Fiscal framework: Scottish and UK governments agree deal
The Scottish and UK governments have reached a financial deal enabling new powers for Holyrood.
Negotiations over the fiscal framework have been going on since March 2015, with a lengthy deadlock over the issue of Scotland's block grant.
Confirming a deal had been done, First Minister Nicola Sturgeon said "not a single penny" would be taken from the Scottish government's budget.
Details of the deal will be published soon so Holyrood scrutiny can begin.
The deal, which is the financial basis for new powers to be devolved as part of the Scotland Bill, was settled after Chancellor George Osborne spoke to Ms Sturgeon on the phone.
He said the agreement created a "stronger Scotland in a stronger UK".
The MP told the BBC: "It delivers on the vow we made to the people of Scotland.
"It is fair to the taxpayers of all of the UK and it gives Scotland one of the most powerful devolved parliaments in the world."
Ms Sturgeon and Finance Secretary John Swinney had earlier informed MSPs that there was only one issue outstanding in the talks, the substance of a five-year review of the agreement.
The two sides had disputed a key line of the Smith Commission agreement on new powers, which said there should be "no detriment" to either the UK or Scottish budgets as a result of the deal.
Ms Sturgeon said the deal agreed would see "not a single penny of detriment" now or "at any point in the future".
Addressing parliament, she added: "There is now an agreement in principle that we can recommend to parliament.
"There will be not a single penny of detriment to the Scottish government's budget as a result of the devolution of powers during the transition period, for the next six years to March 2022."
She paid tribute to Mr Swinney over his role in the protracted negotiations, saying it had been much "harder work than it should have been" to stop the Treasury from carrying out a "cash grab" from Scottish budgets.
Prime Minister David Cameron said it was "a significant day of devolution", which would deliver a "powerhouse parliament" in Scotland.
He added: "We have reached a deal which is fair to Scotland and fair to the whole of the UK.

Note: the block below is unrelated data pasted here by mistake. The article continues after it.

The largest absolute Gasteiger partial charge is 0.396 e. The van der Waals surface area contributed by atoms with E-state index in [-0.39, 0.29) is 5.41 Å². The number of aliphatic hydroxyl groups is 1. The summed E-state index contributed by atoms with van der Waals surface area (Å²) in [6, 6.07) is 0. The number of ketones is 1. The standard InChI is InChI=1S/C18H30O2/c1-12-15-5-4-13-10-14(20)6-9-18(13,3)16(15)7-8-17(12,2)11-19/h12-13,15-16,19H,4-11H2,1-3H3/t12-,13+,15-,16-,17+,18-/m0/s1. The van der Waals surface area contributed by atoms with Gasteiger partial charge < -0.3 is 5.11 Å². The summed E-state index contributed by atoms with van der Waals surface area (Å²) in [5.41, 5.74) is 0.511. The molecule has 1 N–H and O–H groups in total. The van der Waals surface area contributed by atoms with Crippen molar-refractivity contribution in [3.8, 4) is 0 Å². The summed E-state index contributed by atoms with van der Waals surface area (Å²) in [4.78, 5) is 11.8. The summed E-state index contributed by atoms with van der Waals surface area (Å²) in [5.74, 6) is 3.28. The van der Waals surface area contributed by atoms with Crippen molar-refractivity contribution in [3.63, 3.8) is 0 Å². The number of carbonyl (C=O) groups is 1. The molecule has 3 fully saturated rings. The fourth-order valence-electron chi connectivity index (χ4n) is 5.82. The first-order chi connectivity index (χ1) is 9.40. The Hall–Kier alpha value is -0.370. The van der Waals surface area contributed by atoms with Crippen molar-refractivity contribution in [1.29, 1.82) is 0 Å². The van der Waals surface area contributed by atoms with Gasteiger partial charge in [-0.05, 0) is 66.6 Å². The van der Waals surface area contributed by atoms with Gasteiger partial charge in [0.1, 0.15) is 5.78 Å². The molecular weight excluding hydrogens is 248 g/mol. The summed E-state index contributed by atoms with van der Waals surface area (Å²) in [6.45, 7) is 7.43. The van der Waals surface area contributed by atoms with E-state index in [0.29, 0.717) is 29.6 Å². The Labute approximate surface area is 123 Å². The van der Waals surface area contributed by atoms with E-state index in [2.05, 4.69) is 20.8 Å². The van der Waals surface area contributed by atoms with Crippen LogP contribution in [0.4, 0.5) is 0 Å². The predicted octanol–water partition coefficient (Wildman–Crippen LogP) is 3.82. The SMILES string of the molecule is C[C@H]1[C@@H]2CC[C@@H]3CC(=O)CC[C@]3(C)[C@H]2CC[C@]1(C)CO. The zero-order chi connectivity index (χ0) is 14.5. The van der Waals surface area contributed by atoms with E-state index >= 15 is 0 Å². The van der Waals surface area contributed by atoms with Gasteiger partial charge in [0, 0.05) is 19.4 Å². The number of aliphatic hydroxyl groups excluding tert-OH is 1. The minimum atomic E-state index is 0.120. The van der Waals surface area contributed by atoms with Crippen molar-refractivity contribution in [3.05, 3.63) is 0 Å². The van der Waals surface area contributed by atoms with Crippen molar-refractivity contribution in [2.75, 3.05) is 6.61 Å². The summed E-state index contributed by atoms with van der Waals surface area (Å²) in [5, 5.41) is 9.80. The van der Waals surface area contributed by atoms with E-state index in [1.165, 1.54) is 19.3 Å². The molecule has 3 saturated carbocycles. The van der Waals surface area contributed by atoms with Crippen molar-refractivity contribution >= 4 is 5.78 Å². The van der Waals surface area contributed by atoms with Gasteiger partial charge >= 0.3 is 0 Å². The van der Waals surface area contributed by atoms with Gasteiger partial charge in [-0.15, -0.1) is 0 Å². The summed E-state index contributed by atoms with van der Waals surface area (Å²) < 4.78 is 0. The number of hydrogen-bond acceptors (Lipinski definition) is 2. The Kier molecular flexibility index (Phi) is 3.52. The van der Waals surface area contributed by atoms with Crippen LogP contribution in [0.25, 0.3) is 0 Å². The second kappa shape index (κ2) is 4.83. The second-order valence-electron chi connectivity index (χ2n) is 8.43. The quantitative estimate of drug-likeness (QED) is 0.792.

"It delivers accountability to the Scottish government and transforms politics in Scotland. It means May's Holyrood elections can be fought on the issues which matter most: how the Scottish government should use these extensive new powers, rather than what they are.
"I welcome this agreement which shows that Scotland's two governments can work constructively together for the benefit of Scottish people."
Scottish Labour leader Kezia Dugdale welcomed the deal, saying it was "a historic moment for Scotland". Her party had backed the Scottish government's position in the negotiations.
She said: "Scottish politics will never be the same again thanks to these new powers. We have entered a new and exciting era of devolution."
Secretary of State for Scotland, David Mundell, who later gave evidence to the devolution committee on the matter, said he was "very pleased" that a deal had been reached.
He insisted he had "always been confident" an agreement would be reached because both the UK and Scottish governments had wanted what was best for Scotland and the whole of the UK.
What was the problem?
The final sticking point in the talks revolved around how Scotland's block grant from Westminster would be reduced in light of new fundraising powers being devolved as part of the Scotland Bill.
Scotland's population is projected to grow more slowly than that of the UK's in the coming years, and the two parties disagreed over how to balance out the financial impact of this after the first five years of the deal.
A compromise was reached on how this would work for the first five years. However, if no deal could be reached at the review, the UK government wanted to revert to the original proposal, which Ms Sturgeon described as Scotland bearing the brunt of "population driven detriment".
The new deal will see the review carried out without any prior expectation of Scotland taking on an extra financial burden, and an independent study would be carried out to inform that process.